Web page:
I bet you’ve seen it before. It is the iconic painting by Norman Rockwell known as I’ll Be Home for Christmas (also known as Freedom from Want and The Thanksgiving Picture). It shows a group of smiling family and friends, young and old, seated around a dinner table about to enjoy a bountiful holiday feast. This idealized image of the American family at the holidays has a special place in the American psyche. If your family holiday table looks like this, please say an extra prayer of thanks to your heavenly Father for such a wonderful blessing.
In reality, many family holiday tables don’t look much like this scene. Rather than an abundance of smiling faces, there are faces that reveal stress and sorrow. Some of the faces can’t hide anger and resentment, sometimes directed toward one or more of those gathered around that very table. Such is the reality for many at the holidays.
If this second description sounds more like your family, please know that you are not alone. Because we live in a sinful and fallen world, because people are highly imperfect, and because relationships can be complex and challenging to maintain, many individuals find the holiday gathering to be a source of anxiety and depression, not happiness and joy.
If this second depiction sounds like the scene at your last family gathering, what can you do to make the most of this and every upcoming holiday season? Let’s turn to God’s Word for guidance about how to proceed.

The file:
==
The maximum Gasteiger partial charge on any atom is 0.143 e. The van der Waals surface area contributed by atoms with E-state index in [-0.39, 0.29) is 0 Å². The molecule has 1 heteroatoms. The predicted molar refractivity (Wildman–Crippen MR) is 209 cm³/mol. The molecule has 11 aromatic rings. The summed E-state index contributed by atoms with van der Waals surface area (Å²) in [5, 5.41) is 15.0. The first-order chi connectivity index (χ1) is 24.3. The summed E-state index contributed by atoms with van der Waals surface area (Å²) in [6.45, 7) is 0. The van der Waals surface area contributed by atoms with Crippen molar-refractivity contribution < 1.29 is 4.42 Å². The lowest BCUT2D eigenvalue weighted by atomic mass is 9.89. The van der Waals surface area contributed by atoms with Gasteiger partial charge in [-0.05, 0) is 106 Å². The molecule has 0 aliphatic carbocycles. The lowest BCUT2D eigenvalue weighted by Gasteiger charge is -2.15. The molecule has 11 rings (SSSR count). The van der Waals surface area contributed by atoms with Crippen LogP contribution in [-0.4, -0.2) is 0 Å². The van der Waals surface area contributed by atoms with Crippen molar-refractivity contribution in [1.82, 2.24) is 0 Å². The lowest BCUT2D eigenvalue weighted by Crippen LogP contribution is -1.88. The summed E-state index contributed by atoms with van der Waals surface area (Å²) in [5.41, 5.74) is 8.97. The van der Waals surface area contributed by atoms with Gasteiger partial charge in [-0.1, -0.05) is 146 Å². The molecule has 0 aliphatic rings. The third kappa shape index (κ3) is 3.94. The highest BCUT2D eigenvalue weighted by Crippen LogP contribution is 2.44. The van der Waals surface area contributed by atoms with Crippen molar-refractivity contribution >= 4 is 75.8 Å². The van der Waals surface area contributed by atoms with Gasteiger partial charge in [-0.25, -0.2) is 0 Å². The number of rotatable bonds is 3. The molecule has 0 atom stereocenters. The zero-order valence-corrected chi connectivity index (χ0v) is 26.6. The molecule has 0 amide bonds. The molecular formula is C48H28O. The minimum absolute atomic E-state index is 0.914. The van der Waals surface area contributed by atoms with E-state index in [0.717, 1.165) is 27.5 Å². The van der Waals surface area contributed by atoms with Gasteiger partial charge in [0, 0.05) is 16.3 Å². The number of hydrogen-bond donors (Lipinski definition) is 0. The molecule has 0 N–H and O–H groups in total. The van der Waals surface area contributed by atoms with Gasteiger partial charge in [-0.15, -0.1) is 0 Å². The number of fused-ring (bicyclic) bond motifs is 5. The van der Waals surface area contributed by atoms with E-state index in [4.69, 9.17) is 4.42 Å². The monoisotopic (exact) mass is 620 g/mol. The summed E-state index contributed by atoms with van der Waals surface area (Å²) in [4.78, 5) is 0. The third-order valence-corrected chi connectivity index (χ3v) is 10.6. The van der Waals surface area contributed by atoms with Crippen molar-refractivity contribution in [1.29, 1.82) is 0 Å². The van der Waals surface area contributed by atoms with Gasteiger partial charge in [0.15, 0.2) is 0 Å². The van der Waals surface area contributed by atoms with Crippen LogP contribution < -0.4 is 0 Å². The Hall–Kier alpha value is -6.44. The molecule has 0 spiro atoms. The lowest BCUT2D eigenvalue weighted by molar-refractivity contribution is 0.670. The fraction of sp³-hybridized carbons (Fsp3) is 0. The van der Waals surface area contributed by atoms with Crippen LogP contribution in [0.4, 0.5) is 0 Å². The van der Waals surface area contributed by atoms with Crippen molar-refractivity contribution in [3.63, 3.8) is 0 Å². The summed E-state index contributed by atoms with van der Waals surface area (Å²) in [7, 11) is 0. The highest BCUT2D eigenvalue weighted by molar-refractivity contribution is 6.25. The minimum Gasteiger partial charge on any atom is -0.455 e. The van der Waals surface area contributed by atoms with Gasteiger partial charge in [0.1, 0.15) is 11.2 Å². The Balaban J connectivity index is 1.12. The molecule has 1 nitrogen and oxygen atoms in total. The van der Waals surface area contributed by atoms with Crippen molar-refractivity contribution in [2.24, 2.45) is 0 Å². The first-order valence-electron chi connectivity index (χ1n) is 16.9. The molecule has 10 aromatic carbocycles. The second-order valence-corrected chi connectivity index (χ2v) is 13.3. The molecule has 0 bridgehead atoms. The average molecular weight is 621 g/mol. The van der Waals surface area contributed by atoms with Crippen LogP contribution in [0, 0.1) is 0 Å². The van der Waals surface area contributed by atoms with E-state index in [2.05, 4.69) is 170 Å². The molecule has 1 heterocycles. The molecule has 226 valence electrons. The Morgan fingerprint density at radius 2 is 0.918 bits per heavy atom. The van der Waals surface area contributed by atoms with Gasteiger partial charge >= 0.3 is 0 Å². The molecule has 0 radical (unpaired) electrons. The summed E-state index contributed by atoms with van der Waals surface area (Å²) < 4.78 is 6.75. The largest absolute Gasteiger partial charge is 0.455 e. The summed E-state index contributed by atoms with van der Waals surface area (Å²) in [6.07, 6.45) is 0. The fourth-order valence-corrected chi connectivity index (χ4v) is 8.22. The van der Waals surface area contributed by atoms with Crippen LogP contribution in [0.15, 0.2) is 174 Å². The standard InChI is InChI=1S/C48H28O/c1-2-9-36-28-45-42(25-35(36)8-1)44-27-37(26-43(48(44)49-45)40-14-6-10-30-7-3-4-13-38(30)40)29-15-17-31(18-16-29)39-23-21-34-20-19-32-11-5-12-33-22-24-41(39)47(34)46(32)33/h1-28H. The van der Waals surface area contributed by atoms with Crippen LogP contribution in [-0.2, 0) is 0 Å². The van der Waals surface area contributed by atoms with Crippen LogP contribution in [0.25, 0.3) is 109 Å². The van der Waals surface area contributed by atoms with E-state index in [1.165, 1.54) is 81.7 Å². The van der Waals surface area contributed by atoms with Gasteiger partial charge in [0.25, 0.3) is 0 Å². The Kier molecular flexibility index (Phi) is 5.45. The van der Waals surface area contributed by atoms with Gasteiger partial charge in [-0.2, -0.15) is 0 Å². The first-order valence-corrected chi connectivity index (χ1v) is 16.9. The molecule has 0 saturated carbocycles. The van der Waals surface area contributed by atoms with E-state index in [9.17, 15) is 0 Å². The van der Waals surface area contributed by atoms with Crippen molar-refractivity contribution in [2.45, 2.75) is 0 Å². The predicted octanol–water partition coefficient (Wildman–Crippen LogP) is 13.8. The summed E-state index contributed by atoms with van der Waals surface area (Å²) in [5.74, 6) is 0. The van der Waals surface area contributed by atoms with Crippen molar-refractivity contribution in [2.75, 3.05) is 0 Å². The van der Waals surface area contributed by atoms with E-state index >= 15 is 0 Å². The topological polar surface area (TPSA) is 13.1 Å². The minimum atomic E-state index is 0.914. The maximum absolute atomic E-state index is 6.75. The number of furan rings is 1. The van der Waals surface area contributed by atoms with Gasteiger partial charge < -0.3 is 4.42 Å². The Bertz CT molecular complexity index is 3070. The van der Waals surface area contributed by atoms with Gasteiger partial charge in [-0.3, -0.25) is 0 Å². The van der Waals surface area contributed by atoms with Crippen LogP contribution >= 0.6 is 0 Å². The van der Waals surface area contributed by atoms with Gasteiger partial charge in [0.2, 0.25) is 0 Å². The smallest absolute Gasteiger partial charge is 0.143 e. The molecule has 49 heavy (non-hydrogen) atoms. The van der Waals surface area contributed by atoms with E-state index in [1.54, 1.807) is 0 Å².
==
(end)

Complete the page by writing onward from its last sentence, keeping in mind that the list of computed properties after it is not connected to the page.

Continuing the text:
“Praise be to the God and Father of our Lord Jesus Christ, the Father of compassion and the God of all comfort, who comforts us in all our troubles, so that we can comfort those in any trouble with the comfort we ourselves receive from God” (2 Corinthians 1:3-4). How about using the holiday gathering as an opportunity to give a hug, share a smile, or hold the hand of someone who is hurting? How about taking advantage of the opportunity to pray with someone who is struggling emotionally or financially or medically or relationally? How about opening your Bible to find passages of Scripture that offer comfort and encouragement? Prayerfully ask God to show you how he might use you to be a blessing to someone in need of his comfort.
“Be kind and compassionate to one another, forgiving each other, just as in Christ God forgave you” (Ephesians 4:32). Perhaps this holiday is an opportunity to extend an olive branch of forgiveness—to begin a process of healing a relationship that has been damaged by past hurtful words or actions. Maybe this starts with a compliment to a relative with whom the relationship has been strained. Maybe this starts with a friendly comment about the weather, a favorite sports team, a cherished memory. Maybe it begins with a sincere question about what is new in their lives. Maybe this leads to a conversation in which forgiveness is requested and forgiveness is offered.
You might be thinking, “That sure sounds good for other people or other families, but if you knew the dysfunction in my family, you might have very different advice”—like advice about setting limits and boundaries to keep people safe emotionally, physically, and even sexually. If there is a history of abuse or neglect, alcoholism or drug addiction, abandonment or infidelity, then setting healthy limits and boundaries is likely very important and even necessary. “Above all else, guard your heart, for everything you do flows from it” (Proverbs 4:23). If such issues are a concern for your family, perhaps it would be wise to consult with a Christian mental health professional about how to go about this process in a God-pleasing way.
I pray that you and your family have a blessed and peace-filled holiday season!
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